Third, the Bill replaces the existing offence of rape with that of sexual assault. Under the IPC, rape is defined as sexual intercourse with a woman without her consent. The Bill seeks to criminalise the following acts when committed without the consent of the other person: (a) penetration of a person’s vagina, anus, urethra or mouth with any part of the body including the penis, or any other object for a sexual purpose; (b) manipulation of a body part of another person so as to cause penetration of the vagina, anus, urethra or mouth by any part of the other person’s body; (c) cunnilingus and fellatio.
The IPC provides a punishment of minimum of seven years and a maximum of life imprisonment and a fine for the offence of rape. It allows the court to impose a lower sentence. The Bill retains the punishment specified but takes away the power of the court to lower the sentence.
The Bill increases the age of consent from 16 years to 18 years. It penalises the commission of the above mentioned acts if the person is below 18 years of age, irrespective of whether the acts were committed with consent. Under the IPC, sexual intercourse by a man with his wife who is more than 12 years old but below 15 years of age was punishable with 2 years imprisonment. For sexual assault by a husband upon his wife below 16 years of age, the Bill provides a punishment of a minimum of seven years and a maximum of life imprisonment.
Under the IPC, there is an exception to the offence of rape when sexual intercourse is committed without the consent of the wife if she is above 15 years of age. The Bill increases this age to 16 years.
Under the IPC, rape by a husband of his a wife during judicial separation is punishable with maximum two years imprisonment and fine. The offence is non-cognizable and bailable. The Bill provides a punishment of up to seven years and fine for sexual assault during judicial separation. It also changes the nature of the offence to a cognizable and non-bailable offence.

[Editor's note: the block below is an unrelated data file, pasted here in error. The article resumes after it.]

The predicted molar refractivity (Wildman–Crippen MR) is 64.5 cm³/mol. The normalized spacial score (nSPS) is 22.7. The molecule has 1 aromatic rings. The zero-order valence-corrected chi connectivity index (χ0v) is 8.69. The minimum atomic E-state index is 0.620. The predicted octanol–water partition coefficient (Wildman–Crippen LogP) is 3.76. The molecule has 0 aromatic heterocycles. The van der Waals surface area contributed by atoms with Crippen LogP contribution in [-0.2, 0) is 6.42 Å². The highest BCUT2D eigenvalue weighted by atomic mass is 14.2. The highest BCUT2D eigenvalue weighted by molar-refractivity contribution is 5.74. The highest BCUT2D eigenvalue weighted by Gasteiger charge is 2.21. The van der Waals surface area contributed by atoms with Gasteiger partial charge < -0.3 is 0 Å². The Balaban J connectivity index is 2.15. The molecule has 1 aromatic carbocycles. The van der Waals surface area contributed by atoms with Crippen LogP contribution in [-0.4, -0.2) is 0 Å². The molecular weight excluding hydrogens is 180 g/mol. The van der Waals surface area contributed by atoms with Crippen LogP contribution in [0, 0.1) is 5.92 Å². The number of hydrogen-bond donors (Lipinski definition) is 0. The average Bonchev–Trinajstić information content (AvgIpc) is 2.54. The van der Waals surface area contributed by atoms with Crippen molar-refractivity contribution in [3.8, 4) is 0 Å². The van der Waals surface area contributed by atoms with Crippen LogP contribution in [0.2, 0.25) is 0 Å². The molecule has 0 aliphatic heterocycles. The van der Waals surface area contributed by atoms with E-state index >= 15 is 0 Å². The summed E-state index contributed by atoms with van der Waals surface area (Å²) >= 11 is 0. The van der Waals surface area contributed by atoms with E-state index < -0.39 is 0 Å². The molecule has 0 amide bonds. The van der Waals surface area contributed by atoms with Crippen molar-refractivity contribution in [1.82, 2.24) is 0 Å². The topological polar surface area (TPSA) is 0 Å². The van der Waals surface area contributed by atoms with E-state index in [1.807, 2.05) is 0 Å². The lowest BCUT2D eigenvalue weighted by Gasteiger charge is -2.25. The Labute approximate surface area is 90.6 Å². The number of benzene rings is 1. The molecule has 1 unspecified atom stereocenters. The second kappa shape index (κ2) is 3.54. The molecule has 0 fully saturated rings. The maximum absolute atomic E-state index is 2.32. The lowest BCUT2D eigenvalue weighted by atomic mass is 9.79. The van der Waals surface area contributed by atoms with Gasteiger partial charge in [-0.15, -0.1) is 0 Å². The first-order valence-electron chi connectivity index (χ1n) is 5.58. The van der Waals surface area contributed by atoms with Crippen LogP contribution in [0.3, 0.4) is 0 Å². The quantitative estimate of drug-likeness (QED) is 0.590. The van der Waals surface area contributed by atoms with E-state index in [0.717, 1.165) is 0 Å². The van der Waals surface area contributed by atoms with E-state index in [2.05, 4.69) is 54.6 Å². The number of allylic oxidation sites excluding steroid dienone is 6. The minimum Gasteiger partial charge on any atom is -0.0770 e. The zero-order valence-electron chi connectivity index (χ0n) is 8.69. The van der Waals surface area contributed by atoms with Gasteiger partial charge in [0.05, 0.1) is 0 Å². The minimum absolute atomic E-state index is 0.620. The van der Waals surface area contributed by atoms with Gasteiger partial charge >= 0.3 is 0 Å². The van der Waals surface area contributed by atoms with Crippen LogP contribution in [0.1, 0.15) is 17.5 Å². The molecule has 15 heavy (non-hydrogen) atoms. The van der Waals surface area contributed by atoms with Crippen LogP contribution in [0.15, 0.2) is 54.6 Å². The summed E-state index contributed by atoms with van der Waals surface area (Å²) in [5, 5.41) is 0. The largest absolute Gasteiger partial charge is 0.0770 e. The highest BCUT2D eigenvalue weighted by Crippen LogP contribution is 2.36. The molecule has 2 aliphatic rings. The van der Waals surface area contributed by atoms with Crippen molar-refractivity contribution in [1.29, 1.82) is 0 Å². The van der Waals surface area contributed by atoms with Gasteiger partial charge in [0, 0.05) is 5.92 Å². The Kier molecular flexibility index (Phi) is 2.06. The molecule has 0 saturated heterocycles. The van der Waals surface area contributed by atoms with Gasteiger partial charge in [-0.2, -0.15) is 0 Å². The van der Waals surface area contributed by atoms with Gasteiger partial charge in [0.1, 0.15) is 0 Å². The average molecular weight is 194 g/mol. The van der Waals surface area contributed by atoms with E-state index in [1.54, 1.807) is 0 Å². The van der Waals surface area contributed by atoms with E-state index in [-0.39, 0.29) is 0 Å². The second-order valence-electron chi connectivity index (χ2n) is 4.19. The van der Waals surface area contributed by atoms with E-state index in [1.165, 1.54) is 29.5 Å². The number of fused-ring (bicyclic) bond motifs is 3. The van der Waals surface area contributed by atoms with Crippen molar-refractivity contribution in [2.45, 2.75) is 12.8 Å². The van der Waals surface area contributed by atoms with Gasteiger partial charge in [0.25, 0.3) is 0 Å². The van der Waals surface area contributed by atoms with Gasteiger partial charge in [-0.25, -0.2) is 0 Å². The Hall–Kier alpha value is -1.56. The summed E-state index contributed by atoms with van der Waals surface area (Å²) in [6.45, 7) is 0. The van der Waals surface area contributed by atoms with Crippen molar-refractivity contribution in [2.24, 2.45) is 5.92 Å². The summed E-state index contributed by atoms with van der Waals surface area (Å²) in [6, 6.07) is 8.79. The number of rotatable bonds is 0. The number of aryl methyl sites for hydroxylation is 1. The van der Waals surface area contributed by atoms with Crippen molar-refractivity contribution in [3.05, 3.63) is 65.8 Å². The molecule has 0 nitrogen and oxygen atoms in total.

The IPC provides a punishment of up to five years for public servants who engage in sexual intercourse with a woman in his custody. The Bill increases the punishment to a minimum of five and a maximum of 10 years.
The Bill seeks to amend the Evidence Act to provide that in case it is proved that there was sexual intercourse between the accused and the victim in the accused’s custody, it would be presumed that it was without consent. It also states that evidence of the victim or of his or her previous sexual experience shall not be relevant on the issue of consent or the quality of consent.
The Bill also increases the punishment for use of criminal force to outrage the modesty of a woman from up to two years with fine to up to five years with fine.
The Bill amends the CrPC to require that a woman police officer records evidence if evidence is being given by a woman who is a victim of sexual assault or assault to outrage her modesty.
The CrPC requires that all evidence in the course of trial be taken in the presence of the accused. The Bill seeks to create an exception for evidence of a victim of sexual assault who is below 18 years of age. It allows the court to take appropriate measures to ensure that the victim is not confronted with the accused.